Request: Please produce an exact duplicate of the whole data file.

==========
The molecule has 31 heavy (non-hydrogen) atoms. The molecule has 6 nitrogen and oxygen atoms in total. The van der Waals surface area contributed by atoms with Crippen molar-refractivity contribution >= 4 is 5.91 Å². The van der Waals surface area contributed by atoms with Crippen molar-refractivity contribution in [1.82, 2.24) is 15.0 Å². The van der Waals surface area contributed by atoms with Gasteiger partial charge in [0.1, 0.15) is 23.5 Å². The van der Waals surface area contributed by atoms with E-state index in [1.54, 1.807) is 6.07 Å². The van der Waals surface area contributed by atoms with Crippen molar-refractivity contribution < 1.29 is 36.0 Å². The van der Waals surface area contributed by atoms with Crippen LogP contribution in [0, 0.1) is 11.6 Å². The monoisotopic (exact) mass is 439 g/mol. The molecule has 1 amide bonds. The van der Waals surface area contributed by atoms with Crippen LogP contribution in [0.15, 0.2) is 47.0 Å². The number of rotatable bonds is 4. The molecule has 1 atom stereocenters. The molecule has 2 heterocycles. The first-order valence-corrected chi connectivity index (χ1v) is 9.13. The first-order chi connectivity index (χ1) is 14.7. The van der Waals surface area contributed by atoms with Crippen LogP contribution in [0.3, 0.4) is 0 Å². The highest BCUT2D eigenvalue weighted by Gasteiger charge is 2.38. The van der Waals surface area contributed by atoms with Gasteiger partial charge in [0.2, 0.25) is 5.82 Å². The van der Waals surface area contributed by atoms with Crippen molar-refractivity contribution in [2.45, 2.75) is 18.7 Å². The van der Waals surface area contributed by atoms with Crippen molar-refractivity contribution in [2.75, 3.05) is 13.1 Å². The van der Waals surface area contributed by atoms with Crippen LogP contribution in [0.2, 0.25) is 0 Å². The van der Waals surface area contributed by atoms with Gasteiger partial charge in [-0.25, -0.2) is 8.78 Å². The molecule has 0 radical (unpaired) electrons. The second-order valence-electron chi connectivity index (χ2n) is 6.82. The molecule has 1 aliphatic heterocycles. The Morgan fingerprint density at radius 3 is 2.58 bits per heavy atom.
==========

The molecule has 31 heavy (non-hydrogen) atoms. The molecule has 6 nitrogen and oxygen atoms in total. The van der Waals surface area contributed by atoms with Crippen molar-refractivity contribution >= 4 is 5.91 Å². The van der Waals surface area contributed by atoms with Crippen molar-refractivity contribution in [1.82, 2.24) is 15.0 Å². The van der Waals surface area contributed by atoms with Gasteiger partial charge in [0.1, 0.15) is 23.5 Å². The van der Waals surface area contributed by atoms with E-state index in [1.54, 1.807) is 6.07 Å². The van der Waals surface area contributed by atoms with Crippen molar-refractivity contribution < 1.29 is 36.0 Å². The van der Waals surface area contributed by atoms with Crippen LogP contribution in [0, 0.1) is 11.6 Å². The monoisotopic (exact) mass is 439 g/mol. The molecule has 1 amide bonds. The van der Waals surface area contributed by atoms with Crippen LogP contribution in [0.15, 0.2) is 47.0 Å². The number of rotatable bonds is 4. The molecule has 1 atom stereocenters. The molecule has 2 heterocycles. The first-order valence-corrected chi connectivity index (χ1v) is 9.13. The first-order chi connectivity index (χ1) is 14.7. The van der Waals surface area contributed by atoms with Crippen LogP contribution in [0.3, 0.4) is 0 Å². The highest BCUT2D eigenvalue weighted by Gasteiger charge is 2.38. The van der Waals surface area contributed by atoms with Gasteiger partial charge in [0.2, 0.25) is 5.82 Å². The van der Waals surface area contributed by atoms with Crippen molar-refractivity contribution in [2.45, 2.75) is 18.7 Å². The van der Waals surface area contributed by atoms with Crippen molar-refractivity contribution in [2.75, 3.05) is 13.1 Å². The van der Waals surface area contributed by atoms with Crippen LogP contribution in [0.2, 0.25) is 0 Å². The van der Waals surface area contributed by atoms with Gasteiger partial charge in [-0.25, -0.2) is 8.78 Å². The molecule has 0 radical (unpaired) electrons. The second-order valence-electron chi connectivity index (χ2n) is 6.82. The molecule has 1 aliphatic heterocycles. The Morgan fingerprint density at radius 3 is 2.58 bits per heavy atom.